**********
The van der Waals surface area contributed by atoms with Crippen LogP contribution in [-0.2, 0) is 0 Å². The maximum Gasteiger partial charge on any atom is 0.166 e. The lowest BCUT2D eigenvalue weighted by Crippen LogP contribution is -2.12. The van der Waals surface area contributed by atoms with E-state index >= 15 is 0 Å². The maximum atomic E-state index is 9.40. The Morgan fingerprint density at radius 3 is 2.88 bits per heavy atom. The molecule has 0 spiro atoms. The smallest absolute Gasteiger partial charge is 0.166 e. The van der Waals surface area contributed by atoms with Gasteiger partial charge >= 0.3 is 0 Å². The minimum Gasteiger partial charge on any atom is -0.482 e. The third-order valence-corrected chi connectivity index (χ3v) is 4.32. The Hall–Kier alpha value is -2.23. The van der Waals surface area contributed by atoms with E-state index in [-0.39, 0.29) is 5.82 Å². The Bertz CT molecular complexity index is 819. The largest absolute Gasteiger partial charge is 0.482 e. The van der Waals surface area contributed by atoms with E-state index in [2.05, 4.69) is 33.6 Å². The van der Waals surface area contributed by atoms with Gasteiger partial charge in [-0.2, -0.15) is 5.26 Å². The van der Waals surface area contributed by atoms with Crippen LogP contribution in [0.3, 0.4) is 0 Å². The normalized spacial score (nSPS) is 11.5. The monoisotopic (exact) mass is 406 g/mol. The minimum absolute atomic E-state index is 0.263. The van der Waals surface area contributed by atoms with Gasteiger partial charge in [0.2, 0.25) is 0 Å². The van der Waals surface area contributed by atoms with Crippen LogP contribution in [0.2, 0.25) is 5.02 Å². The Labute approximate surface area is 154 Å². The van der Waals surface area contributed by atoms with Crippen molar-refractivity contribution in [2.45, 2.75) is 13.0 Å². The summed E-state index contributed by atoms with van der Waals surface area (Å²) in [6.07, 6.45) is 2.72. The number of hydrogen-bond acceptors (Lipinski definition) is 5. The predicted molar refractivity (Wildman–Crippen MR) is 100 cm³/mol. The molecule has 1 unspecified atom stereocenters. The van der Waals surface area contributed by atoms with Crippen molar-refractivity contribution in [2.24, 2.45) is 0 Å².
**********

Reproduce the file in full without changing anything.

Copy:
The van der Waals surface area contributed by atoms with Crippen LogP contribution in [-0.2, 0) is 0 Å². The maximum Gasteiger partial charge on any atom is 0.166 e. The lowest BCUT2D eigenvalue weighted by Crippen LogP contribution is -2.12. The van der Waals surface area contributed by atoms with E-state index >= 15 is 0 Å². The maximum atomic E-state index is 9.40. The Morgan fingerprint density at radius 3 is 2.88 bits per heavy atom. The molecule has 0 spiro atoms. The smallest absolute Gasteiger partial charge is 0.166 e. The van der Waals surface area contributed by atoms with Gasteiger partial charge >= 0.3 is 0 Å². The minimum Gasteiger partial charge on any atom is -0.482 e. The third-order valence-corrected chi connectivity index (χ3v) is 4.32. The Hall–Kier alpha value is -2.23. The van der Waals surface area contributed by atoms with E-state index in [-0.39, 0.29) is 5.82 Å². The Bertz CT molecular complexity index is 819. The largest absolute Gasteiger partial charge is 0.482 e. The van der Waals surface area contributed by atoms with E-state index in [2.05, 4.69) is 33.6 Å². The van der Waals surface area contributed by atoms with Gasteiger partial charge in [-0.2, -0.15) is 5.26 Å². The van der Waals surface area contributed by atoms with Crippen LogP contribution in [0.3, 0.4) is 0 Å². The normalized spacial score (nSPS) is 11.5. The monoisotopic (exact) mass is 406 g/mol. The minimum absolute atomic E-state index is 0.263. The van der Waals surface area contributed by atoms with Gasteiger partial charge in [0.2, 0.25) is 0 Å². The van der Waals surface area contributed by atoms with Crippen LogP contribution in [0.2, 0.25) is 5.02 Å². The Labute approximate surface area is 154 Å². The van der Waals surface area contributed by atoms with Crippen molar-refractivity contribution in [2.45, 2.75) is 13.0 Å². The summed E-state index contributed by atoms with van der Waals surface area (Å²) in [6.07, 6.45) is 2.72. The number of hydrogen-bond acceptors (Lipinski definition) is 5. The predicted molar refractivity (Wildman–Crippen MR) is 100 cm³/mol. The molecule has 1 unspecified atom stereocenters. The van der Waals surface area contributed by atoms with Crippen molar-refractivity contribution in [2.24, 2.45) is 0 Å².